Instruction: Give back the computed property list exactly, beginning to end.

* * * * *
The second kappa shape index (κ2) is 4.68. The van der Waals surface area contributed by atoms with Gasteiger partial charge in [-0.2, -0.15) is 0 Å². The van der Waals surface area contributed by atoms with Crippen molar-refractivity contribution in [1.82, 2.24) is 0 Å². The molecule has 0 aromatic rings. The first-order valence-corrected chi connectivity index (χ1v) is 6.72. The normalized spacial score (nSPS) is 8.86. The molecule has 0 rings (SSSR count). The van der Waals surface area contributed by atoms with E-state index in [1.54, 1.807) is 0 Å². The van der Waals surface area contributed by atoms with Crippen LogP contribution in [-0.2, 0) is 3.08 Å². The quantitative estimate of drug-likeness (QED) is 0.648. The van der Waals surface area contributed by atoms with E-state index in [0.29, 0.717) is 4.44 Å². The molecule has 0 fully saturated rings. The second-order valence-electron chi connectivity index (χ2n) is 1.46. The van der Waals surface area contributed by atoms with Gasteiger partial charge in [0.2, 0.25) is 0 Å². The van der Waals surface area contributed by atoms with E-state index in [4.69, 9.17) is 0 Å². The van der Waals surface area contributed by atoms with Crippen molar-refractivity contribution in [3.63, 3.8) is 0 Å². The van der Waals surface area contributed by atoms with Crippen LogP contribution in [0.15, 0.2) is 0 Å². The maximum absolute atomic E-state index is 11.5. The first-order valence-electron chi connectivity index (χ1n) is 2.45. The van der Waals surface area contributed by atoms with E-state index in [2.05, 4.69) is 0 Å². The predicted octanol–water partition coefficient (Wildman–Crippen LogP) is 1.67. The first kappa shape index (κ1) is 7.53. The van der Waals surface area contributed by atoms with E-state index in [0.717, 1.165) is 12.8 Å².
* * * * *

The second kappa shape index (κ2) is 4.68. The van der Waals surface area contributed by atoms with Gasteiger partial charge in [-0.2, -0.15) is 0 Å². The van der Waals surface area contributed by atoms with Crippen molar-refractivity contribution in [1.82, 2.24) is 0 Å². The molecule has 0 aromatic rings. The first-order valence-corrected chi connectivity index (χ1v) is 6.72. The normalized spacial score (nSPS) is 8.86. The molecule has 0 rings (SSSR count). The van der Waals surface area contributed by atoms with E-state index in [1.54, 1.807) is 0 Å². The van der Waals surface area contributed by atoms with Crippen LogP contribution in [-0.2, 0) is 3.08 Å². The quantitative estimate of drug-likeness (QED) is 0.648. The van der Waals surface area contributed by atoms with E-state index in [0.29, 0.717) is 4.44 Å². The molecule has 0 fully saturated rings. The second-order valence-electron chi connectivity index (χ2n) is 1.46. The van der Waals surface area contributed by atoms with Gasteiger partial charge in [0.2, 0.25) is 0 Å². The van der Waals surface area contributed by atoms with E-state index in [4.69, 9.17) is 0 Å². The van der Waals surface area contributed by atoms with Crippen molar-refractivity contribution in [3.63, 3.8) is 0 Å². The van der Waals surface area contributed by atoms with Crippen LogP contribution in [0.15, 0.2) is 0 Å². The maximum absolute atomic E-state index is 11.5. The first-order valence-electron chi connectivity index (χ1n) is 2.45. The van der Waals surface area contributed by atoms with E-state index in [2.05, 4.69) is 0 Å². The predicted octanol–water partition coefficient (Wildman–Crippen LogP) is 1.67. The first kappa shape index (κ1) is 7.53. The van der Waals surface area contributed by atoms with E-state index in [0.717, 1.165) is 12.8 Å².